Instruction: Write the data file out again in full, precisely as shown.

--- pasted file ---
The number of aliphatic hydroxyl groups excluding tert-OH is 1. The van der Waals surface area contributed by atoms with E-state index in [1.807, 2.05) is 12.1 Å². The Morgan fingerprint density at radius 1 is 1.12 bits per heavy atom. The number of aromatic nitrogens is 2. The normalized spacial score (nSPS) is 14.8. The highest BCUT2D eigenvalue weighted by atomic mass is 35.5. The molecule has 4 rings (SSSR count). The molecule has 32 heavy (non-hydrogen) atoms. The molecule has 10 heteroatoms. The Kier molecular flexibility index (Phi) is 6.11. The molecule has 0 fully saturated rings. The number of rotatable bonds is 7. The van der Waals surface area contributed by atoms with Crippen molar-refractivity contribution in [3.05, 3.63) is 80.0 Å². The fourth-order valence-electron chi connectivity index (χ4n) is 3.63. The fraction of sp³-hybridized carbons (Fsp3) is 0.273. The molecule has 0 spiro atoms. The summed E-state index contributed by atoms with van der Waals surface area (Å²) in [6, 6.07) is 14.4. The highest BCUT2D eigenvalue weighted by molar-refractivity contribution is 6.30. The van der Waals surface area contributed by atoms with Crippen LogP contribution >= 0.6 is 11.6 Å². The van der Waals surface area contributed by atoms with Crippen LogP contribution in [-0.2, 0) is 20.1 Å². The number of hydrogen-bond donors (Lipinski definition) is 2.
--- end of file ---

The number of aliphatic hydroxyl groups excluding tert-OH is 1. The van der Waals surface area contributed by atoms with E-state index in [1.807, 2.05) is 12.1 Å². The Morgan fingerprint density at radius 1 is 1.12 bits per heavy atom. The number of aromatic nitrogens is 2. The normalized spacial score (nSPS) is 14.8. The highest BCUT2D eigenvalue weighted by atomic mass is 35.5. The molecule has 4 rings (SSSR count). The molecule has 32 heavy (non-hydrogen) atoms. The molecule has 10 heteroatoms. The Kier molecular flexibility index (Phi) is 6.11. The molecule has 0 fully saturated rings. The number of rotatable bonds is 7. The van der Waals surface area contributed by atoms with Crippen molar-refractivity contribution in [3.05, 3.63) is 80.0 Å². The fourth-order valence-electron chi connectivity index (χ4n) is 3.63. The fraction of sp³-hybridized carbons (Fsp3) is 0.273. The molecule has 0 spiro atoms. The summed E-state index contributed by atoms with van der Waals surface area (Å²) in [6, 6.07) is 14.4. The highest BCUT2D eigenvalue weighted by molar-refractivity contribution is 6.30. The van der Waals surface area contributed by atoms with Crippen LogP contribution >= 0.6 is 11.6 Å². The van der Waals surface area contributed by atoms with Crippen LogP contribution in [-0.2, 0) is 20.1 Å². The number of hydrogen-bond donors (Lipinski definition) is 2.